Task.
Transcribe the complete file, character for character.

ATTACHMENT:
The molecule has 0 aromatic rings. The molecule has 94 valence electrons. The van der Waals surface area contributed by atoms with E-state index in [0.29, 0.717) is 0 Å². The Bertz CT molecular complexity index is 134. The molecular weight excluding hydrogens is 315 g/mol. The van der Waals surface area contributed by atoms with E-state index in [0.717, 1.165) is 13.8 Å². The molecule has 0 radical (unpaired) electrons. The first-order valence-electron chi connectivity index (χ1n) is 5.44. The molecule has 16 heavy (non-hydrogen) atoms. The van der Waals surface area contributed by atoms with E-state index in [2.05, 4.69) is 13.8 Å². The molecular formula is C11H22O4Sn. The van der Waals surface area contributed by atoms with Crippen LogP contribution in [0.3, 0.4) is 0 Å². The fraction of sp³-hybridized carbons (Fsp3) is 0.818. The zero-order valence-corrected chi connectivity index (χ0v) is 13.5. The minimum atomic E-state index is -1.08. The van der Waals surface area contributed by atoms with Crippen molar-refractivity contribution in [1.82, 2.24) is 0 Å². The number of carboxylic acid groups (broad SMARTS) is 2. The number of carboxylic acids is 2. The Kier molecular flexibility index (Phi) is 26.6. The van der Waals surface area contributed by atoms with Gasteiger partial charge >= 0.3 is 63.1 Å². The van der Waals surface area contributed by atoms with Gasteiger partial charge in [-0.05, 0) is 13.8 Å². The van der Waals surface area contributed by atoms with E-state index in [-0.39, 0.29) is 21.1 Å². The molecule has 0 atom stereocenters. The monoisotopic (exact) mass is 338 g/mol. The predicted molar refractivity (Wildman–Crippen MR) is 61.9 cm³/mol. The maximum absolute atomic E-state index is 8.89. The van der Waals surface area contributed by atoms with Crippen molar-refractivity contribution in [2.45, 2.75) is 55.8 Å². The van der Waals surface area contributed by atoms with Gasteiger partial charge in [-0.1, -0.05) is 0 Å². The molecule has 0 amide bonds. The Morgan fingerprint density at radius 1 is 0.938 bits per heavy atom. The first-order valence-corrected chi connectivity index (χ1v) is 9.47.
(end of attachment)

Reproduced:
The molecule has 0 aromatic rings. The molecule has 94 valence electrons. The van der Waals surface area contributed by atoms with E-state index in [0.29, 0.717) is 0 Å². The Bertz CT molecular complexity index is 134. The molecular weight excluding hydrogens is 315 g/mol. The van der Waals surface area contributed by atoms with E-state index in [0.717, 1.165) is 13.8 Å². The molecule has 0 radical (unpaired) electrons. The first-order valence-electron chi connectivity index (χ1n) is 5.44. The molecule has 16 heavy (non-hydrogen) atoms. The van der Waals surface area contributed by atoms with E-state index in [2.05, 4.69) is 13.8 Å². The molecular formula is C11H22O4Sn. The van der Waals surface area contributed by atoms with Crippen LogP contribution in [0.3, 0.4) is 0 Å². The fraction of sp³-hybridized carbons (Fsp3) is 0.818. The zero-order valence-corrected chi connectivity index (χ0v) is 13.5. The minimum atomic E-state index is -1.08. The van der Waals surface area contributed by atoms with Crippen molar-refractivity contribution in [1.82, 2.24) is 0 Å². The number of carboxylic acid groups (broad SMARTS) is 2. The number of carboxylic acids is 2. The Kier molecular flexibility index (Phi) is 26.6. The van der Waals surface area contributed by atoms with Gasteiger partial charge >= 0.3 is 63.1 Å². The van der Waals surface area contributed by atoms with Gasteiger partial charge in [-0.05, 0) is 13.8 Å². The van der Waals surface area contributed by atoms with E-state index in [-0.39, 0.29) is 21.1 Å². The molecule has 0 atom stereocenters. The monoisotopic (exact) mass is 338 g/mol. The predicted molar refractivity (Wildman–Crippen MR) is 61.9 cm³/mol. The maximum absolute atomic E-state index is 8.89. The van der Waals surface area contributed by atoms with Crippen molar-refractivity contribution in [2.45, 2.75) is 55.8 Å². The van der Waals surface area contributed by atoms with Gasteiger partial charge in [-0.1, -0.05) is 0 Å². The molecule has 0 amide bonds. The Morgan fingerprint density at radius 1 is 0.938 bits per heavy atom. The first-order valence-corrected chi connectivity index (χ1v) is 9.47.